Poverty and abortion on an equal footing?

Way back in 2005, then-Msgr. Robert W. McElroy wrote an article published in America in which he argued that Catholic public officials who endorse the legalization of abortion should not be denied communion. The then-Monsignor’s fear? He wrote:

The imposition of eucharistic sanctions solely on candidates who support abortion legislation will inevitably transform the church in the United States, in the minds of many, into a partisan, Republican-oriented institution and thus sacrifice the role that the church has played almost alone in American society in advocating a moral agenda that transcends the political divide.

Msgr. McElroy must have had then-Speaker of the House, Nancy Pelosi (D-CA) in mind when writing that gem.


The Most Reverend Robert W. McElroy
Auxiliary Bishop
Archdiocese of San Francisco

Well, that was then and the-now Auxiliary Bishop of San Francisco, the Most Reverend Robert W. McElroy, is once again writing in AmericaThis time, he’s arguing that the Church in the United States “must elevate the issue of poverty to the very top of its political agenda, establishing poverty alongside abortion as the pre-eminent moral issues the U.S. Catholic community pursues at this moment in the nation’s history.”

With Pope Francis serving as his inspiration, Bishop McElroy writes:

If the Catholic Church is truly to be a “church for the poor” in the United States, it must elevate the issue of poverty to the very top of its political agenda, establishing poverty alongside abortion as the pre-eminent moral issues the Catholic community pursues at this moment in our nation’s history. Both abortion and poverty countenance the deaths of millions of children in a world where government action could end the slaughter. Both abortion and poverty, each in its own way and to its own degree, constitute an assault on the very core of the dignity of the human person, instrumentalizing life as part of a throwaway culture. The cry of the unborn and the cry of the poor must be at the core of Catholic political conversation in the coming years because these realities dwarf other threats to human life and dignity that confront us today.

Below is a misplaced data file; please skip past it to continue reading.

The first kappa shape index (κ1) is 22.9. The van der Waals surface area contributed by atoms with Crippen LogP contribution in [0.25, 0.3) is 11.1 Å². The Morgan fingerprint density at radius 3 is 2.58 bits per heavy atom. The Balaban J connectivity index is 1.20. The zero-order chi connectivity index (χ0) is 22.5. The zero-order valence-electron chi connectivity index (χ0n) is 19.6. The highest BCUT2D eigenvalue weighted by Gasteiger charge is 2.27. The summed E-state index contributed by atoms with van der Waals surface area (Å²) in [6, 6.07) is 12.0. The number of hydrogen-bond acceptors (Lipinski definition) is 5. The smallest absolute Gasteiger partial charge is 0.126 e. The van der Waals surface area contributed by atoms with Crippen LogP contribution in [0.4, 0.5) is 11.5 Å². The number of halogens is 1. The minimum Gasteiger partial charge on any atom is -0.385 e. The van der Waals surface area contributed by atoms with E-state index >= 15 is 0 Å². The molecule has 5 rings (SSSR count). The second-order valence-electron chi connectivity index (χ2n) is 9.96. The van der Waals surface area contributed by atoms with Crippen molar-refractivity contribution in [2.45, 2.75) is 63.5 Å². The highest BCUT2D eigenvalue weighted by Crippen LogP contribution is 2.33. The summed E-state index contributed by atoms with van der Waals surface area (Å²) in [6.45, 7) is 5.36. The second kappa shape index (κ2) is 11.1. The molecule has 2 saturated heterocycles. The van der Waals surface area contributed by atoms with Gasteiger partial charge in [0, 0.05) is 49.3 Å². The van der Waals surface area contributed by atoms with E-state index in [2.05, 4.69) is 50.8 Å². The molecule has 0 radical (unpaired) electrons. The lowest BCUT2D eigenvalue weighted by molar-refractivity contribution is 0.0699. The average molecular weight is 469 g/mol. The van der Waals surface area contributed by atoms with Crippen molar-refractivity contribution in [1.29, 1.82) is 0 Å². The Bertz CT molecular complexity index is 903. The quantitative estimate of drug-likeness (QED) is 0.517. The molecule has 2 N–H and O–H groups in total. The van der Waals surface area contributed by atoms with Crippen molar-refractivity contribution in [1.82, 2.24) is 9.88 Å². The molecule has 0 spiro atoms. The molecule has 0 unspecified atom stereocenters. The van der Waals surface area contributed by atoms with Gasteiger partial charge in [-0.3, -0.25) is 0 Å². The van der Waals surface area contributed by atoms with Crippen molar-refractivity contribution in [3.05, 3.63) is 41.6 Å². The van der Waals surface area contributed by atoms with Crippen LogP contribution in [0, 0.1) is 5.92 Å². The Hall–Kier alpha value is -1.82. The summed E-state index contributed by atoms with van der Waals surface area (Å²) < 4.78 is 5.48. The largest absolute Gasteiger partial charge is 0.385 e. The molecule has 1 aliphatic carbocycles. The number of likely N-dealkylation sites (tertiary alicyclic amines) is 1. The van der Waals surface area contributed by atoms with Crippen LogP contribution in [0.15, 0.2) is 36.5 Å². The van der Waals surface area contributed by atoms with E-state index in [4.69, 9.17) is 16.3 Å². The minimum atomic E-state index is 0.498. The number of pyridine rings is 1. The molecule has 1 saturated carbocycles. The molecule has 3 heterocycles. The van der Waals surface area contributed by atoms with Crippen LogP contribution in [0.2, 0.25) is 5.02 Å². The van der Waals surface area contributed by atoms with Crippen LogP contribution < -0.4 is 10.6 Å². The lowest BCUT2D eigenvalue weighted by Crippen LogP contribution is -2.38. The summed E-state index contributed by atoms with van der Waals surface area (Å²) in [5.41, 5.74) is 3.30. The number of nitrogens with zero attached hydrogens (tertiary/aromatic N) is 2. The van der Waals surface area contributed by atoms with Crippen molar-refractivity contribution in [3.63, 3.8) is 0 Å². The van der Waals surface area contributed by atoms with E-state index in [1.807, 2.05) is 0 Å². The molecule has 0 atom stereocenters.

Arguing that “both abortion and poverty countenance the deaths of millions of children in a world where government action could end the slaughter,” Bishop McElroy asks his readers why, if the sanctity of the unborn human life is a doctrinal issue of the Church and, therefore, requires faithful Catholics to defend it in the public square, Catholics do not feel equally compelled to demand that their government fund social justice programs in the United States and abroad?

To answer that question, a brief review of the reasons McElroy provided in 2005 regarding why political leaders who support abortion legislation should not be denied Holy Communion is necessary:

  • it would be perceived as coercive;
  • it would identify abortion as a specifically Catholic issue and play into the hands of those who accuse the pro-life movement of imposing religious tenets upon Americans;
  • it would make it appear that abortion defines the church’s social agenda; and,
  • it would “cast the church as a partisan actor in the American political system.”

That was then, but now when the issue is “poverty,” McElroy writes in his current piece: